Then the CD gets to something so unusual and so moving, that it seems to encompass the entire Jewish people and its travels–the song “Fel Shara” by the Italian group KlezRoym. Singer Eva Coen actually sings in five languages: Ladino, Italian, French, English, and Arabic, all in one song. Her delicate, haunting voice reinterprets an old Sephardic love song, but its mix of Eastern European and Mizrachi influences shows how the Spanish Jews who fled the Inquisition absorbed the music of their new homes. Italy, which is Europe’s oldest Jewish community, now has a crop of young Jewish musicians who weave the already multi-layered Jewish song with Italian folk music, plus jazz and cabaret.
Listening to Coen, I could imagine the Jewish traveler of medieval times, trying to blend in to a new culture while still dealing with the usual human concerns of love and loss.
The CD also includes a fabulous Ofra Haza selection, “Rachamim,” which uses the words of Israeli poet Natan Alterman. It describes a woman walking down the street who is ogled by all the men of the neighborhood, but all she wants is “Rachamim,” which is a man’s name that also means “mercy.” Haza sings for both – for mercy and for the man she loves, all at the same time. In the song, I could hear Shechunat HaTikva, or the neighborhood of hope in South Tel Aviv where the singer grew up, still a place where local guys flirt shamelessly and Mizrachi music blares.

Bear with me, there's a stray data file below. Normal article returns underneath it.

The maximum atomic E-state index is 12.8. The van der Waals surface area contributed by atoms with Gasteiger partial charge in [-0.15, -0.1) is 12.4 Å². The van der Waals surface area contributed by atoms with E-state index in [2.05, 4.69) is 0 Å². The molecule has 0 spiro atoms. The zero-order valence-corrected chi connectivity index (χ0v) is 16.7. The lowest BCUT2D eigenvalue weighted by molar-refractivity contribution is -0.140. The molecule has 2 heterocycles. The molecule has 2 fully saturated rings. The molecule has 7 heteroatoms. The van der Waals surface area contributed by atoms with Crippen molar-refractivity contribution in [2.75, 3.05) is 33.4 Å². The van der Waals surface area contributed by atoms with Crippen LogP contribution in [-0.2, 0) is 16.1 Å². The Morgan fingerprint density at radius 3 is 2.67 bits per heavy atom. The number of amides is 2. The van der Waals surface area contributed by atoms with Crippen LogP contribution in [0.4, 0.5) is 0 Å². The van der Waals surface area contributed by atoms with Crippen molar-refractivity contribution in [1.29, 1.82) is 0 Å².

After the Italian masterpiece, I was eager to hear more Jewish music from unexpected sources. The CD delivered with a Turkish song from the husband-wife team Janet and Jak Esim, called “Ija Mia Mi Kerida.” Because about one-third of the Jews who fled Spain settled in Constantinople, Jewish music thrived in Turkey. Since so many Turkish Jews have left for Israel, that musical scene is mostly gone, but the Esims have painstakingly tried to preserve it, recording aging singers and learning their songs.
A Vision of True Peace
I heard Spanish Jewry’s painful escape as a thread running through much of the exotic, blended sound of today’s Jewish music. While some Spanish Jews fled to Turkey, many fled to Mexico and South America. Consuelo Luz, featured on the CD, sings the Spanish “Las Estreyas” or “The Stars,” which was a popular love ballad in Spain before the Inquisition. Born in Chile, and descended from a famous converso, she now lives and sings in New Mexico, the destination of some Spanish Jews in the 1500s. Without planning to, Luz returned to her Spanish-Jewish roots by settling in the Southwest.
The big story now is what will happen when the Sephardic music carried by Spanish Jews and transported throughout the world hits Israel in big numbers with the increasing aliyah (emigration to Israel) from South American countries. For a hint of what’s to come, the Brazilian singer Fortuna takes on “Shalom Aleichem” in Hebrew. Fortuna interprets the song’s promise of peace as a remembrance of the way things were before the Jews were kicked out of Spain, a time when Christians, Jews, and Arabs lived together.
Although many Jewish songs from various centuries sing of pain, poverty, and exile, the musicians are always willing to hope for joy and in every language, they often return to a vision of true peace.
Pronounced: khah-SID-ik, Origin: Hebrew, a stream within ultra-Orthodox Judaism that grew out of an 18th-century mystical revival movement.
Pronounced: seh-FAR-dik, Origin: Hebrew, describing Jews descending from the Jews of Spain.